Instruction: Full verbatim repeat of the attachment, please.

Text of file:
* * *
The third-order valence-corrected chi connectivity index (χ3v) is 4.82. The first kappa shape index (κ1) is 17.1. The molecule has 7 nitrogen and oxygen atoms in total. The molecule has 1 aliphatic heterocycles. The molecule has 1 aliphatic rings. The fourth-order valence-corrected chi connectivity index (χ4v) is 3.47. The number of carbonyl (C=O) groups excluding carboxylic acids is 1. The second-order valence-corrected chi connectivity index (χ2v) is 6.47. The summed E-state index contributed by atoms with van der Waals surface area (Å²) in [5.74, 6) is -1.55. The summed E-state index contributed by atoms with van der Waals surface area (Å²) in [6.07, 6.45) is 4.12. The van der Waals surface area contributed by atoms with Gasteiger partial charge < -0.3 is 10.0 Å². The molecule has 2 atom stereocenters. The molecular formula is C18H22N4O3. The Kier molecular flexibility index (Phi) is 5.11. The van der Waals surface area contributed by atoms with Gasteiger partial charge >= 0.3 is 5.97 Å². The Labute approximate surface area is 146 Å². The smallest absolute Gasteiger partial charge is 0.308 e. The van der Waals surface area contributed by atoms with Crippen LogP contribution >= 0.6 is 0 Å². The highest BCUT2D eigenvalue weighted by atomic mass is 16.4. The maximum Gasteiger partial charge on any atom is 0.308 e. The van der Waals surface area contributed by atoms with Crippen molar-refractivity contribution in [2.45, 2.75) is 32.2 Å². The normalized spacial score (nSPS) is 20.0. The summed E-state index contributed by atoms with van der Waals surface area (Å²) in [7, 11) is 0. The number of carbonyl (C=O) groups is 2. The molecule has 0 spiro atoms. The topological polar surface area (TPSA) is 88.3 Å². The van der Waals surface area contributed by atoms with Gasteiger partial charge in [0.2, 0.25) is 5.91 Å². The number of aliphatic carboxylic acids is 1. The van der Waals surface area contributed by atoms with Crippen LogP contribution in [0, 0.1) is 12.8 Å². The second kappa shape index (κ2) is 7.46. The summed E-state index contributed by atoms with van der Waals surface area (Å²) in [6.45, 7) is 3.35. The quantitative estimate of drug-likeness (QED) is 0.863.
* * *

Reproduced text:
The third-order valence-corrected chi connectivity index (χ3v) is 4.82. The first kappa shape index (κ1) is 17.1. The molecule has 7 nitrogen and oxygen atoms in total. The molecule has 1 aliphatic heterocycles. The molecule has 1 aliphatic rings. The fourth-order valence-corrected chi connectivity index (χ4v) is 3.47. The number of carbonyl (C=O) groups excluding carboxylic acids is 1. The second-order valence-corrected chi connectivity index (χ2v) is 6.47. The summed E-state index contributed by atoms with van der Waals surface area (Å²) in [5.74, 6) is -1.55. The summed E-state index contributed by atoms with van der Waals surface area (Å²) in [6.07, 6.45) is 4.12. The van der Waals surface area contributed by atoms with Gasteiger partial charge < -0.3 is 10.0 Å². The molecule has 2 atom stereocenters. The molecular formula is C18H22N4O3. The Kier molecular flexibility index (Phi) is 5.11. The van der Waals surface area contributed by atoms with Gasteiger partial charge >= 0.3 is 5.97 Å². The Labute approximate surface area is 146 Å². The smallest absolute Gasteiger partial charge is 0.308 e. The van der Waals surface area contributed by atoms with Crippen LogP contribution >= 0.6 is 0 Å². The highest BCUT2D eigenvalue weighted by atomic mass is 16.4. The maximum Gasteiger partial charge on any atom is 0.308 e. The van der Waals surface area contributed by atoms with Crippen molar-refractivity contribution in [2.45, 2.75) is 32.2 Å². The normalized spacial score (nSPS) is 20.0. The summed E-state index contributed by atoms with van der Waals surface area (Å²) in [7, 11) is 0. The number of carbonyl (C=O) groups is 2. The molecule has 0 spiro atoms. The topological polar surface area (TPSA) is 88.3 Å². The van der Waals surface area contributed by atoms with Gasteiger partial charge in [0.2, 0.25) is 5.91 Å². The number of aliphatic carboxylic acids is 1. The van der Waals surface area contributed by atoms with Crippen LogP contribution in [0, 0.1) is 12.8 Å². The second kappa shape index (κ2) is 7.46. The summed E-state index contributed by atoms with van der Waals surface area (Å²) in [6.45, 7) is 3.35. The quantitative estimate of drug-likeness (QED) is 0.863.